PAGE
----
Mark Cuban to the Dodgers' rescue?

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It’s been a good six months since we’ve heard Mark Cuban say he wants to buy a Major League team. That’s gotta be some kind of record. The silence is over, however, as yesterday he said that, sure, he’d buy the Dodgers if they were up for sale. That’s a little premature inasmuch as the Dodgers aren’t for sale. At least not yet. We’re at least a year’s worth of McCourt ridiculousness away from that happening.

But as always, Cuban is an intriguing choice.  He has cash, which is pretty helpful, and he’s shown that he’ll spend it in an effort to put a winner on the field or, in his case, the court (though his success in this department has faltered considerably in recent years).  Baseball wants no part of him, however. Selig and his friends in ownership don’t like outspoken free thinkers around, and Cuban is definitely that. He’s well known for criticizing officiating and recently went on a “who cares about steroids” rant that, while pretty reasonable all things considered, isn’t the kind of thing baseball owners want to hear. 

If the Dodgers did go up for sale, the owners would do whatever they could to thwart any attempt Cuban made to join their club. Probably with the help of Frank McCourt, who is a Selig-Reinsdorf guy and who would probably go out of his way to seek offers from people not named Mark Cuban if he was forced to sell the team.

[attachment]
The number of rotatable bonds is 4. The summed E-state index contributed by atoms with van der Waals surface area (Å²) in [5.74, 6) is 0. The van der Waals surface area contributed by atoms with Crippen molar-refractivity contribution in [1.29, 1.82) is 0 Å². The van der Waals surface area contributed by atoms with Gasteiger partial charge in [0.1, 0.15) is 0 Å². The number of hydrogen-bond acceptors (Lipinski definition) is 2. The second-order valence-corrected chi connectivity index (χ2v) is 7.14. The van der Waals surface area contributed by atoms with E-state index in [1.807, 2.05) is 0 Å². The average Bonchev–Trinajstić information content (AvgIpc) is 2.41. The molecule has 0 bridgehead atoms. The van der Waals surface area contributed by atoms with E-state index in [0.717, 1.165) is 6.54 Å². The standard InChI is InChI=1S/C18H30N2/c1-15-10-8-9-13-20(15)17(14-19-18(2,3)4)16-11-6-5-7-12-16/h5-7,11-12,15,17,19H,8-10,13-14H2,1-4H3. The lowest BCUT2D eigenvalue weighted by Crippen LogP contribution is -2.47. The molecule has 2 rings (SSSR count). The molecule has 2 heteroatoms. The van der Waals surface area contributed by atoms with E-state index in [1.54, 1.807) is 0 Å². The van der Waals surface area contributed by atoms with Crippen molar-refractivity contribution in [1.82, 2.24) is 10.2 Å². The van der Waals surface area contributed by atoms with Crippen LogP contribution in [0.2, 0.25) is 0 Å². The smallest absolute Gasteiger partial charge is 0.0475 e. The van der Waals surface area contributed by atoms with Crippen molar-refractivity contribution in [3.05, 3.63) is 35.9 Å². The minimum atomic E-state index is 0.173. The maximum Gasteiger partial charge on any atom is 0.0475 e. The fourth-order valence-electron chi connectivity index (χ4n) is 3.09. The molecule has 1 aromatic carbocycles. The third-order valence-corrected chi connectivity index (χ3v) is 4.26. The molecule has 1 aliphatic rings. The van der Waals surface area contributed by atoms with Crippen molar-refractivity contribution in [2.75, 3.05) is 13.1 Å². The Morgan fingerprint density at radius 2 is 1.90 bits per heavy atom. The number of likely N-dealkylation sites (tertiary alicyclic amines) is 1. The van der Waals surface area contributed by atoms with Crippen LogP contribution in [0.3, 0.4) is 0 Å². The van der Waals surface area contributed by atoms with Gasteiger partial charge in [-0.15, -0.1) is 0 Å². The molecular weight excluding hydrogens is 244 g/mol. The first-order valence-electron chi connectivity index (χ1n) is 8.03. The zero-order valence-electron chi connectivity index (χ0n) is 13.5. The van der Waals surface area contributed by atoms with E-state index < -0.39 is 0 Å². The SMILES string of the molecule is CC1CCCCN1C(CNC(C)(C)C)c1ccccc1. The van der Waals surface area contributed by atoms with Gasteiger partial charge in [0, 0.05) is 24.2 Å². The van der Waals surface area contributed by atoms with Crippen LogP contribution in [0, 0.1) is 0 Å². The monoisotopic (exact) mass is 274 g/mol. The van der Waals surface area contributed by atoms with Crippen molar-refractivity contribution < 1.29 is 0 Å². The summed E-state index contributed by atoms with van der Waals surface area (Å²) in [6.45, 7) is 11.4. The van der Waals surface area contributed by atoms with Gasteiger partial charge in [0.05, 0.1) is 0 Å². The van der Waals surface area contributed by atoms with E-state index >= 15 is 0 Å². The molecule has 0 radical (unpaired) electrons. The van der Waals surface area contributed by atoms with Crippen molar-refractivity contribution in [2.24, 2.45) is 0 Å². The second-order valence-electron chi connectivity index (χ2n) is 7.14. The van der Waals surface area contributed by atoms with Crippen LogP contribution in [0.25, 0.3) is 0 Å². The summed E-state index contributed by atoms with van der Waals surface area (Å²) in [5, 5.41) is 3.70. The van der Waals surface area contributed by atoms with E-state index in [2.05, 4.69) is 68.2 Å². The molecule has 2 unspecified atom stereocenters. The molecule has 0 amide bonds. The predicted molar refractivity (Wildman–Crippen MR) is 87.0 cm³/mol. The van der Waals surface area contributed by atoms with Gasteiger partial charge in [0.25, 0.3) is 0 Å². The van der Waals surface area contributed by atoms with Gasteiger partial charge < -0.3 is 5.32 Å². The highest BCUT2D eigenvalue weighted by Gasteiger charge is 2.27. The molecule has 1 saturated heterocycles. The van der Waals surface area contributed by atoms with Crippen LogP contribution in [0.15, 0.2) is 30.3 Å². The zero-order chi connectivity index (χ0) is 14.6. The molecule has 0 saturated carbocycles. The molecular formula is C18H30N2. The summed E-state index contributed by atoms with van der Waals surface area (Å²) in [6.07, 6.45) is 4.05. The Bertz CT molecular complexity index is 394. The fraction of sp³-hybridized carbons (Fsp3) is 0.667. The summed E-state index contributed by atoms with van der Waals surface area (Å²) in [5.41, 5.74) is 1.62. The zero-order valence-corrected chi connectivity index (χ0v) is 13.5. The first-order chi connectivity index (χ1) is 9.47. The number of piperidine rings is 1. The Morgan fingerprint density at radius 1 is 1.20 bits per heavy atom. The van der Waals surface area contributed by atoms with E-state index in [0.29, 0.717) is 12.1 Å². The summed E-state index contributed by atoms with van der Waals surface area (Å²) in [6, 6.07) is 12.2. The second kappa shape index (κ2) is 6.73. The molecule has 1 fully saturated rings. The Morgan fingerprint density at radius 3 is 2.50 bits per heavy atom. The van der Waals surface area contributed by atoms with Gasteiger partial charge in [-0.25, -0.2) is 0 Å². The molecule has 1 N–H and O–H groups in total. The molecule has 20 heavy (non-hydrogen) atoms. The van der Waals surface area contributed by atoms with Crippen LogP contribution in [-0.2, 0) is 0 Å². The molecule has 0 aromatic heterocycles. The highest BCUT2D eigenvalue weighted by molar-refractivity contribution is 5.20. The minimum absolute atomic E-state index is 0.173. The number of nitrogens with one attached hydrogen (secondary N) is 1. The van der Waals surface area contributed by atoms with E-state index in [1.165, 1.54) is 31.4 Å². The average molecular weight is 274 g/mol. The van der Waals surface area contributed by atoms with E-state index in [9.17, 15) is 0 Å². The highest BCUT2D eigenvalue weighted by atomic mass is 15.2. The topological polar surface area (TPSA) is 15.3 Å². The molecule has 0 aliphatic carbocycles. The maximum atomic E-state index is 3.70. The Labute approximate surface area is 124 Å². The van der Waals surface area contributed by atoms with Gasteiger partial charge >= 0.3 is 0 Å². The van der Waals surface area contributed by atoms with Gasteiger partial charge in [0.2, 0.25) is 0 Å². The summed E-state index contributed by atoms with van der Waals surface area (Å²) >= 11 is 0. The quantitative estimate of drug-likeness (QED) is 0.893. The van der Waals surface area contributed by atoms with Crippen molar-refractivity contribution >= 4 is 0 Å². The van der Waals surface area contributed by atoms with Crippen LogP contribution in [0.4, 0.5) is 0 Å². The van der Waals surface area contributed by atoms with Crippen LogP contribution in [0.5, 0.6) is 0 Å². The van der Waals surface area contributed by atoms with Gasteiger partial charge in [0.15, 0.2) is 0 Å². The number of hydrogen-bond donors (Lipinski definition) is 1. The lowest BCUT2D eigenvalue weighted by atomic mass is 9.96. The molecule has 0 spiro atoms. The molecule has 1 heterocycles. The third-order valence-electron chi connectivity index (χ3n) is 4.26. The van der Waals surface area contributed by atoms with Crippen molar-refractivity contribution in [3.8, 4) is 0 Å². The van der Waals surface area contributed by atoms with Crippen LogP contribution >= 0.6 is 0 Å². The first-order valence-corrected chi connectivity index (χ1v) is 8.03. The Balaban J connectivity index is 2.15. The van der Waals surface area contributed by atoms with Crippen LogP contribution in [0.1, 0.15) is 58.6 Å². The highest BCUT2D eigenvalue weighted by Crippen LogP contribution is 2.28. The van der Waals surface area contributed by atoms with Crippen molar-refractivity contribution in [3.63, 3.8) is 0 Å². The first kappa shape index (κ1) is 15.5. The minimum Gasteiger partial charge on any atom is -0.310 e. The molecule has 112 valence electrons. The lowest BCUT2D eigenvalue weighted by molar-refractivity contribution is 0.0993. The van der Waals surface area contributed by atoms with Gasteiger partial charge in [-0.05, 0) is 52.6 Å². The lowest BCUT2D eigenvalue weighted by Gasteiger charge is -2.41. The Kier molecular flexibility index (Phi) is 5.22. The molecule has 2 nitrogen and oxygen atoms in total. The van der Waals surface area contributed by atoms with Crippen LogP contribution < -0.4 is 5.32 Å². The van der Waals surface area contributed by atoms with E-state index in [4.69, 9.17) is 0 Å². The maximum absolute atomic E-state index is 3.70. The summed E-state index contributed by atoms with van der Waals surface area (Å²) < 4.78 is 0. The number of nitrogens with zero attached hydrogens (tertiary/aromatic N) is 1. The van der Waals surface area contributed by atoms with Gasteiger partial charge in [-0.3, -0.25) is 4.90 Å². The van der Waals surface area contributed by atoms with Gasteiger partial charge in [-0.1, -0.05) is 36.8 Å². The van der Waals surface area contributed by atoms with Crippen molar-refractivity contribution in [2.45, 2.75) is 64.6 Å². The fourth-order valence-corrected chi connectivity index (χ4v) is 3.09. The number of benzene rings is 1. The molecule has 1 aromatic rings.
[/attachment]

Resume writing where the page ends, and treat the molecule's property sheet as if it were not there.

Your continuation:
But it’s fun to fantasize.

Rafael Devers won’t visit White House with Red Sox

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The World Series champion Red Sox are scheduled to visit President Trump in the White House on February 15. Some have speculated that manager Álex Cora, who is from Puerto Rico and has been critical of Trump and has been a big factor in Hurricane Maria relief efforts, might not go as a form of protest. Thus far, nothing concrete has been reported on that front.

However, third baseman Rafael Devers says he isn’t going to join the Red Sox on their visit to the White House, Evan Drellich of NBC Sports Boston reports. Devers would prefer to focus on baseball, as the Red Sox open spring training on February 13 and position players have to report on February 17. Per Chris Mason, Devers also said via a translator, “The opportunity was presented and I just wasn’t compelled to go.”

Devers hails from the Dominican Republic and he, like many of Major League Baseball’s foreign-born player base, might not be happy about Trump’s immigration policies. Understandably, he is being tight-lipped about his motivation, but it wouldn’t be surprising if Devers is making a silent protest by choosing not to attend. He is thus far the only member of the team to bow out.

Devers, 22, hit .240/.298/.433 with 21 home runs, 66 RBI, and 59 runs scored in 490 plate appearances last season.

Last year, when the Astros visited Trump at the White House, they did so without Carlos Correa and Carlos Beltrán. Both are from Puerto Rico. It is certainly not unprecedented for individual players to opt out of the White House visit.

No word yet on what food will be served during Boston’s trip to the nation’s capital, but the smart money is on hamberders.